October 6, 2007
The Canberra Times

Practice of polygamy reflects badly on modern Muslim way

One of Indonesia’s most famous polygamists, Puspo Wardoyo, has a sort of Boost Juice approach to sexual stamina. Mix four tropical fruits, a dribble of honey, a dash of ice, blend it fast and kapow! You’re on your way to a healthy life and plenty of wives.

So good is the stuff, Wardoyo calls it ”polygamy juice”. And if fruit isn’t your thing, you can choose four favourite vegetables instead. Mind you, no more than four. Wardoyo is no glutton. Four wives, four veg – or fruit. Wardoyo is a godly man, and godly men mustn’t be greedy. He’s happy to stop at four.

Given polygamy is back in the news in Indonesia this week, Wardoyo could do well to hype up the advertising on polygamy juice specials at his popular chain of 33 restaurants. He first introduced polygamy juice in 2003, around the time he ran Indonesia’s inaugural Polygamy Awards. The awards were a great hit with the media.

A couple of years ago this famous restaurateur shared the secrets of his polygamous success with Harpers magazine. In addition to exercising daily and eating plenty of ”fruit, vegetables, seafood and honey to maintain your stamina”, Wardoyo suggested, ”Don’t smoke. Smell good. Be diligent in brushing your teeth.”

But it’s not all physical. Wardoyo suggests a man of many wives must also remember to read the Koran and educate his wives ”to be good and faithful, and to understand the principle of Islamic polygamy”.

The hapless businessman at the centre of this week’s court case, Muhammad Insa, tried that. He tried instructing his one and only wife about the principle of Islamic polygamy. But despite being a good Muslim she just wasn’t into it, and wouldn’t agree to sharing the marital bed. No doubt he argued that polygamy was legal in Indonesia – which it is. But she wouldn’t budge. Which is why he went to the Constitutional Court.

On Wednesday he lost. But polygamy won the day.

The barbaric practice of polygamy is legal in Indonesia and protected under Islamic law. Given Indonesia is the world’s most populous Muslim state, it is unlikely such an uncivilised custom will be easily relinquished. And this week’s court decision confirmed that.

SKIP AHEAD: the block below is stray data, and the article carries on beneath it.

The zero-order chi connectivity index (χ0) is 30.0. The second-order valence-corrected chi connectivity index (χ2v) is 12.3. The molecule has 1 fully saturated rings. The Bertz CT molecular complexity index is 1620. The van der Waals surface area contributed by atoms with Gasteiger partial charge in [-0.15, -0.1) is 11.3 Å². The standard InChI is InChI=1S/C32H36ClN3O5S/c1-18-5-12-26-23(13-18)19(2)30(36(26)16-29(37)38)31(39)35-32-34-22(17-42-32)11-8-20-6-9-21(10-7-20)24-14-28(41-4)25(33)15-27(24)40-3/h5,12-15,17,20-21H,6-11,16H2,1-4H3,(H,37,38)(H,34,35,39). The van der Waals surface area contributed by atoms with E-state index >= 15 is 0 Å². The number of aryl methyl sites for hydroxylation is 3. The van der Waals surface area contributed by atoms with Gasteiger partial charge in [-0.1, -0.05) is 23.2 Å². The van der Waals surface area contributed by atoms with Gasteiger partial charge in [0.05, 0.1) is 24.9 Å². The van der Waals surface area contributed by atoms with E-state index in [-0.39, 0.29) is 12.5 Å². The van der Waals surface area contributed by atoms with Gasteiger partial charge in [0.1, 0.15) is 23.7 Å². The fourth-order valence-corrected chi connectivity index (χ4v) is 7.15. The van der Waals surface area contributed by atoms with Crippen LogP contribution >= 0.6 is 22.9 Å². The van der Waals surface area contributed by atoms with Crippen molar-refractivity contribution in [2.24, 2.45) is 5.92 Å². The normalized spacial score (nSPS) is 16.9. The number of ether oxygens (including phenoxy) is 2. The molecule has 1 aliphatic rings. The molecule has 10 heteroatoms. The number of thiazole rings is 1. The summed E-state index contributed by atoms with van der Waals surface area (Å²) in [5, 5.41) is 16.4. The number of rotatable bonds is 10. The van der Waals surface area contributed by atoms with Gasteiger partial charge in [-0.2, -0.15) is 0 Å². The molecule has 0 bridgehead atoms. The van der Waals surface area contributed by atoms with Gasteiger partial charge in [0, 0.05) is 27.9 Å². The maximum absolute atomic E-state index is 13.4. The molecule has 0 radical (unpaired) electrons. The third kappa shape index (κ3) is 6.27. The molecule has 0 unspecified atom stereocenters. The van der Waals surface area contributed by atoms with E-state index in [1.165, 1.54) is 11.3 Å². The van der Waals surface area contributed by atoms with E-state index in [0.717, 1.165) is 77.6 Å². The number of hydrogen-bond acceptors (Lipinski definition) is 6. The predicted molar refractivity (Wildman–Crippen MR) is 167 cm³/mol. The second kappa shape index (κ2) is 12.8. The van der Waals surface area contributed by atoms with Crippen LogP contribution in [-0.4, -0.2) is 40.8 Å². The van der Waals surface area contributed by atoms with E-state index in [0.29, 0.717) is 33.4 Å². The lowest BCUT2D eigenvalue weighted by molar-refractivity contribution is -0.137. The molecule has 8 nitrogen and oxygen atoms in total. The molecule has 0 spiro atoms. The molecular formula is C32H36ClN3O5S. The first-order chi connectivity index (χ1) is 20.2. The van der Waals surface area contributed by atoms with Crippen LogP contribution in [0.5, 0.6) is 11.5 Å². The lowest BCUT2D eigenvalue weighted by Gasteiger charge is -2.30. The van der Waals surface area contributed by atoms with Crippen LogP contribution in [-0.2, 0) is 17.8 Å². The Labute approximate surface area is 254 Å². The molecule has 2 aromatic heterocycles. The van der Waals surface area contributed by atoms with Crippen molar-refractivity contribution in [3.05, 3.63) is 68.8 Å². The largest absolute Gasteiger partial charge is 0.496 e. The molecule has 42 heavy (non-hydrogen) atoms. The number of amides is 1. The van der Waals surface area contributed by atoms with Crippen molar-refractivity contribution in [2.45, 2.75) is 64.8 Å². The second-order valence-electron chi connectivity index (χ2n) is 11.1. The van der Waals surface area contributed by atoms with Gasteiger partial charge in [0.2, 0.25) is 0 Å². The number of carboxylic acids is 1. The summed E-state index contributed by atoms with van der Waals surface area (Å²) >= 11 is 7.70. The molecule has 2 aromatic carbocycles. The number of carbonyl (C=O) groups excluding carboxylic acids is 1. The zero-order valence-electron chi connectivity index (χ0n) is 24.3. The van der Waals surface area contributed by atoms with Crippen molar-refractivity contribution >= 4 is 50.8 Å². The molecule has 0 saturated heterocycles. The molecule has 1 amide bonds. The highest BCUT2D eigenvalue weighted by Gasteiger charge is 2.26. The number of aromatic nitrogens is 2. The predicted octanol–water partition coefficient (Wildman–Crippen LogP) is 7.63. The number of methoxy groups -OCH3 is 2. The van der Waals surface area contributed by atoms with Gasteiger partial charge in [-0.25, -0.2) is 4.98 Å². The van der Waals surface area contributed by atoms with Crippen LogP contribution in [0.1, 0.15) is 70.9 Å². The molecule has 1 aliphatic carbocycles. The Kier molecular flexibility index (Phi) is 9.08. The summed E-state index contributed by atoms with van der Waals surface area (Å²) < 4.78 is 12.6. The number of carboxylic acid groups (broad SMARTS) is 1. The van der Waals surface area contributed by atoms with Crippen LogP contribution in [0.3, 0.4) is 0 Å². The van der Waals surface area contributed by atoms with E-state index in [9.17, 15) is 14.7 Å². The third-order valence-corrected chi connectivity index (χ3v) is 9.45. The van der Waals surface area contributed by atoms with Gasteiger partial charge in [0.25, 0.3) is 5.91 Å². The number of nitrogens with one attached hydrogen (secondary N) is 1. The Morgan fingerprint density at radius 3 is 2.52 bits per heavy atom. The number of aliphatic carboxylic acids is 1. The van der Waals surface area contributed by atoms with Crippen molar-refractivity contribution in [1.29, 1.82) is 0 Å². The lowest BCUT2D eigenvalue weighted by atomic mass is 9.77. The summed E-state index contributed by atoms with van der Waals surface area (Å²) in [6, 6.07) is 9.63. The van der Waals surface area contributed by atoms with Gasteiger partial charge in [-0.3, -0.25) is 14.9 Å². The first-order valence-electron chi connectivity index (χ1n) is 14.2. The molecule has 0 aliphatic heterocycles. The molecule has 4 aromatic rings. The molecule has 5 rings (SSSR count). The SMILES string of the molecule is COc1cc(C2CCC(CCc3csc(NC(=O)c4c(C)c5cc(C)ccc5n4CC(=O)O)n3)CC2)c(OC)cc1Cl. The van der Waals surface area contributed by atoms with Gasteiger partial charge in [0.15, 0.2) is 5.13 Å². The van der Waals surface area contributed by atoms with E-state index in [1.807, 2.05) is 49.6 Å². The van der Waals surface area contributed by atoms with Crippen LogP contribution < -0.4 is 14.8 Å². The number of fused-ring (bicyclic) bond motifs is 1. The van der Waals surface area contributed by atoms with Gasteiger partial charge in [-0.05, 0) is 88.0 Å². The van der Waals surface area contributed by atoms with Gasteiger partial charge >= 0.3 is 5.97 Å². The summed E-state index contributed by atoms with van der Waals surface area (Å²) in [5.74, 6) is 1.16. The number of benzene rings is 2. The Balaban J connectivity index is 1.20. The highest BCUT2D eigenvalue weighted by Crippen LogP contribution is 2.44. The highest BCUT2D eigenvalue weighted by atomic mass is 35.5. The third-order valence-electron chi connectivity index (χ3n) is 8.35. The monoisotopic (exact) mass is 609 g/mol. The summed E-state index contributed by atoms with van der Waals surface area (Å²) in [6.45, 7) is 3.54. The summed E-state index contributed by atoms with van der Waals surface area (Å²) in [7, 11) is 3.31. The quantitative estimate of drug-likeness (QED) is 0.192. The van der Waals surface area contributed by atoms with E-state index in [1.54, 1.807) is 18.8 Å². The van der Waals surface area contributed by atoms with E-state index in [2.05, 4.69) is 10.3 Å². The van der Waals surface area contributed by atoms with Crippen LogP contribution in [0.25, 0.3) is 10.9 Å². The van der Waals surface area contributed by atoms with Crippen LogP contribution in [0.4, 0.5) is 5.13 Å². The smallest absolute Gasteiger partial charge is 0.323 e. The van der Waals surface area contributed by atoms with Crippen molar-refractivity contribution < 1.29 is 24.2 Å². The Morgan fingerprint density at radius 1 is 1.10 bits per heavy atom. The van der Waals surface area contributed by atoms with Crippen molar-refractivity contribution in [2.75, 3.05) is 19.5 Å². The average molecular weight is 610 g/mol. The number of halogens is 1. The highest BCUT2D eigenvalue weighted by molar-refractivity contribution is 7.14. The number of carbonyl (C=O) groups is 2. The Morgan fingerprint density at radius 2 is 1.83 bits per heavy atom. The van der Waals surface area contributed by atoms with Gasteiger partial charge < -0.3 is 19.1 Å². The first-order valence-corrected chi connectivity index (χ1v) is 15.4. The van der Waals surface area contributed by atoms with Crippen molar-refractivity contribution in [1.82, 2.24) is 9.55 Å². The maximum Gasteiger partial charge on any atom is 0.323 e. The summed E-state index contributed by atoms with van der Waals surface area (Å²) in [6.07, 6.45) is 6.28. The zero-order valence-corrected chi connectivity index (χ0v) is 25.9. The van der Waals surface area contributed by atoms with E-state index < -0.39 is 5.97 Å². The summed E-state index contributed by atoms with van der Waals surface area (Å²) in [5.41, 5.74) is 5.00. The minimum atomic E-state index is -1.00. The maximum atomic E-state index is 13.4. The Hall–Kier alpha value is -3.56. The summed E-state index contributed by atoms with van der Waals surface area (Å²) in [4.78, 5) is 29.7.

Placed in the invidious position of operating in a modernised nation, but with cultural roots firmly stuck in ancient misogynist dogma, Indonesia’s Constitutional Court appears to have struggled with Insa’s polygamy case. As a Muslim, he is entitled to take up to four wives. But under Islamic law a man can only do so under certain conditions. The current wife must be childless, terminally ill or not fulfilling her ”sexual obligations”. Most importantly, the current wife or wives must agree to her husband marrying again. Which is where Insa lost out.

In court his lawyer argued that the conditions placed on polygamy were too restrictive, and thereby a violation of Insa’s human rights as a Muslim man. While the court didn’t agree and stated ”the foundation of marriage is monogamy”, it nevertheless went on to confirm ”that polygamy is allowed” under certain conditions. The court gave no indication it would seek to change or challenge those conditions.

A grumpy Insa said the ruling was ”unfair”. He believes multiple wives keep men away from having adulterous affairs and as such polygamy keeps the divorce rate down. During his case Insa also ran the line about ”unattached women” being ripe for roles as seductresses and secret mistresses. Better they be saved from such immorality by becoming an additional wife.

In his view, women have no legitimacy unless they are the legal property of a man. Unfortunately and tragically, such a world view is still widely and broadly shared.

Last month the Jakarta Post ran an editorial championing his cause, suggesting an issue of ”human rights” was at stake. The editorial sent a loud message to the judges in Insa’s case saying that if they ruled in his favour they ”will be showered with blessings from millions of Indonesian Muslim men, for they will be free of the strict conditions for taking a second, third or perhaps fourth wife”. The editorial praised Islam for recognising that monogamy is not ”human nature”.

But while ”human nature” may not be monogamous, why does that give any man the right to be polygamous? Islamic understanding of ”human nature” seems vexed with contradiction and male convenience.

How can reducing women’s status be ”human nature”? How can denying women their autonomy and freedom of choice be in accord with ”human nature”? How can restricting a woman’s movements, shrouding her in cloth and making her invisible to the world, be ”human nature”? And why is gender equity considered to be an anathema to ”human nature” under Islamic law?

Despite numerous calls by Muslim women’s groups for polygamy to be banned, it remains entrenched in law, though it’s not widely practised.

Last year when Indonesia’s popular television cleric Abdullah Gymnastiar announced he’d taken a second wife, many Muslim women expressed their anger and frustration. He was supposedly a champion of ”family values”.

Yet I wonder how such ”family values” would sit with a role reversal.

Virginia Haussegger is a Canberra journalist and director of the 50/50 by 2030 Foundation at the University of Canberra.

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